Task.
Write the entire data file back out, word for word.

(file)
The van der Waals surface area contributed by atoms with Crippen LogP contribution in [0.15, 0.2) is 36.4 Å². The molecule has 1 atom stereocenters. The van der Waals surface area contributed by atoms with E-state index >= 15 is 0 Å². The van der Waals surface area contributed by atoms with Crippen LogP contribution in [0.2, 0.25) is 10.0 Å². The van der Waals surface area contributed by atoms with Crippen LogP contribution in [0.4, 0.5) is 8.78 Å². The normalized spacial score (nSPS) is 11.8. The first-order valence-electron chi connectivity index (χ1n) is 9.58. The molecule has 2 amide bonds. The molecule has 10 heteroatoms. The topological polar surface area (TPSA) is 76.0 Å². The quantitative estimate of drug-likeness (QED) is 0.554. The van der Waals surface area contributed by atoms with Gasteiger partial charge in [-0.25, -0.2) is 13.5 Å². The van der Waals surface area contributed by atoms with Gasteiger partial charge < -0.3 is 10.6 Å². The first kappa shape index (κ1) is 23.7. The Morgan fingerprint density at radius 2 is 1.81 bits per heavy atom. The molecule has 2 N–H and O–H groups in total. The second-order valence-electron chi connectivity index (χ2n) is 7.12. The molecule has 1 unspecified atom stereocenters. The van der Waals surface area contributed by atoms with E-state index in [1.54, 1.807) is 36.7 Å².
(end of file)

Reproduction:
The van der Waals surface area contributed by atoms with Crippen LogP contribution in [0.15, 0.2) is 36.4 Å². The molecule has 1 atom stereocenters. The van der Waals surface area contributed by atoms with E-state index >= 15 is 0 Å². The van der Waals surface area contributed by atoms with Crippen LogP contribution in [0.2, 0.25) is 10.0 Å². The van der Waals surface area contributed by atoms with Crippen LogP contribution in [0.4, 0.5) is 8.78 Å². The normalized spacial score (nSPS) is 11.8. The first-order valence-electron chi connectivity index (χ1n) is 9.58. The molecule has 2 amide bonds. The molecule has 10 heteroatoms. The topological polar surface area (TPSA) is 76.0 Å². The quantitative estimate of drug-likeness (QED) is 0.554. The van der Waals surface area contributed by atoms with Gasteiger partial charge in [-0.25, -0.2) is 13.5 Å². The van der Waals surface area contributed by atoms with Gasteiger partial charge < -0.3 is 10.6 Å². The first kappa shape index (κ1) is 23.7. The Morgan fingerprint density at radius 2 is 1.81 bits per heavy atom. The molecule has 2 N–H and O–H groups in total. The second-order valence-electron chi connectivity index (χ2n) is 7.12. The molecule has 1 unspecified atom stereocenters. The van der Waals surface area contributed by atoms with E-state index in [1.54, 1.807) is 36.7 Å².